Q: What’s it been like for you to see Buffalo’s great come-back?
A: It’s been breathtaking because it has happened so fast after years and years of trying. My first major story when I moved here from Rochester was a long report on the demise of Bethlehem Steel. Think of how many disappointing events Western New York has endured since then and how many times we thought good things were happening, only to have our hopes dashed. This time, the renaissance is real and young people have a reason to stay and work in Buffalo. Hallelujah!
Q: Every time I turn around, you’re doing something for charity. Why is it important for you to give back?
A: I believe we are obligated to serve others. The purpose of life, as I see it, is to leave this world better than we found it. We can do that in a million ways. I’ve been blessed with many opportunities to serve others through charitable organizations and I try to do as much as I can.
Q: What has been your favorite story that you’ve done?
A: I have favorites in different areas. As the daughter of a WWII veteran, what a thrill to fly in an F-4 Phantom Jet…and, in a later story, to fly on and off the deck of the aircraft carrier, U.S.S. Carl Vinson, where I interviewed sailors from WNY. After both of these stories, I heard from male viewers who told me I had just lived their lifelong dream. What an opportunity!
It was heart-wrenching beyond belief to report from Oklahoma City for several days after the bombing of the Murrah Federal Building, knowing the suspected bomber was from WNY. People were walking down the streets there just openly weeping because everyone knew someone who had died in the building. Still, I was proud of our reporting and felt a great responsibility to convey the depth of that city’s devastating loss.
It was a once in a lifetime experience to be reporting live from Canada as daredevil Nik Wallenda completed his heart-pounding wire walk across Niagara Falls. We couldn’t see him for most of the walk, but he emerged from the mist and stepped to safety right in front of us and we were able to share with viewers something that no one had ever witnessed before.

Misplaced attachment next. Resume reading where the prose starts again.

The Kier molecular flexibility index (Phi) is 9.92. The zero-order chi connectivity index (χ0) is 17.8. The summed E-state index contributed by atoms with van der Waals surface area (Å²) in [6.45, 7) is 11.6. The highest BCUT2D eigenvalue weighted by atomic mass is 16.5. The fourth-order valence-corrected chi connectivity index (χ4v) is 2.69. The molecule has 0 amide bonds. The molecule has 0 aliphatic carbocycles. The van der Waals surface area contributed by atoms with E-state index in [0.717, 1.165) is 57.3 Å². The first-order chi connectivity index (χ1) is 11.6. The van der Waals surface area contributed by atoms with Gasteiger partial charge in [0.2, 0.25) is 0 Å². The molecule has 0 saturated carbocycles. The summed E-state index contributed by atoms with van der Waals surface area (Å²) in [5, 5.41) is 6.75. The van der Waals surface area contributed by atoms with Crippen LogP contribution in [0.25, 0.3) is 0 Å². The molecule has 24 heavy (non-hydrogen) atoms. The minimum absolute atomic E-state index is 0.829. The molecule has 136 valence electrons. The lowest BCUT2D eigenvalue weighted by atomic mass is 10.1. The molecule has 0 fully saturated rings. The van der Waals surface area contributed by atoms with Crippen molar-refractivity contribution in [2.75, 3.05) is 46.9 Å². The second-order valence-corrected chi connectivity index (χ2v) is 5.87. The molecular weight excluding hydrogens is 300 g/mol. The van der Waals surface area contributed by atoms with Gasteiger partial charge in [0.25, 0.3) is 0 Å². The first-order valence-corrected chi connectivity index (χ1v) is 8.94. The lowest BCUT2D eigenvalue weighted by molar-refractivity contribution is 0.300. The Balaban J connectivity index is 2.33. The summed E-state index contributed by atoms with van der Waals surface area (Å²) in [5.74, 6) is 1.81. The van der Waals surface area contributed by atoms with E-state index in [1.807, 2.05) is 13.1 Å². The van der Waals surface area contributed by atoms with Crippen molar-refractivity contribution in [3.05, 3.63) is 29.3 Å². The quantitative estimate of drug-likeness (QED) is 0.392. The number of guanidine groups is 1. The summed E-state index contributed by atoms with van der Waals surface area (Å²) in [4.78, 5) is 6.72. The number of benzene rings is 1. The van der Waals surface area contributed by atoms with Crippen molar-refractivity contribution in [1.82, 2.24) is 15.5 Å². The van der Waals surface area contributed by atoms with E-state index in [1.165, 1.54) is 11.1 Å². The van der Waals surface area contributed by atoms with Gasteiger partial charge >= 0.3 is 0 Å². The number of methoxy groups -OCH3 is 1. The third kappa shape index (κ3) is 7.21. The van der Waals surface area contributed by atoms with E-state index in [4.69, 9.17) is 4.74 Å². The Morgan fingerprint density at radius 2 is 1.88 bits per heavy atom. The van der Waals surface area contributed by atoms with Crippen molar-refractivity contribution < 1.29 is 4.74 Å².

Finally, I would point to the adventure of covering all four of the Buffalo Bills Super Bowls! I remember them as the great American spectacles that they were. (Several local sports reporters covered all four, but to my knowledge I am the only TV news reporter to cover four.) My mission was to report on the fan experience and share that with the thousands of Bills’ fans back home who longed to be there in person. I didn’t take it for granted, so I tried to do everything from interviewing players and their wives, to showing off the fan memorabilia for sale, to kicking footballs at the NFL experience, to tracking down ticket scalpers, to jumping against the Velcro wall — people still talk about that!
Q: You are basically a selfie queen! Tell us your secrets to the perfect selfie.
A: Honestly, I don’t take nearly as many selfies as you think. That’s because the secret to the perfect selfie is to always find someone to be in the picture with you who has longer arms than you do!
Q: What makes you Totally Buffalo?
A: A strong work ethic. I felt an immediate connection with people here when I moved to Buffalo almost 35 years ago. Growing up, I remember times when my father was out of work, but he took any job, did anything he had to do to provide for our family. To me, that’s Totally Buffalo. Don’t we all know people who are working two and three jobs and yet their door is always open, there’s always room at the table for one more. Aren’t we all blessed to live here!
What an amazing person. One of the ALL-TIME greats!
Thank you for your time, Jacquie!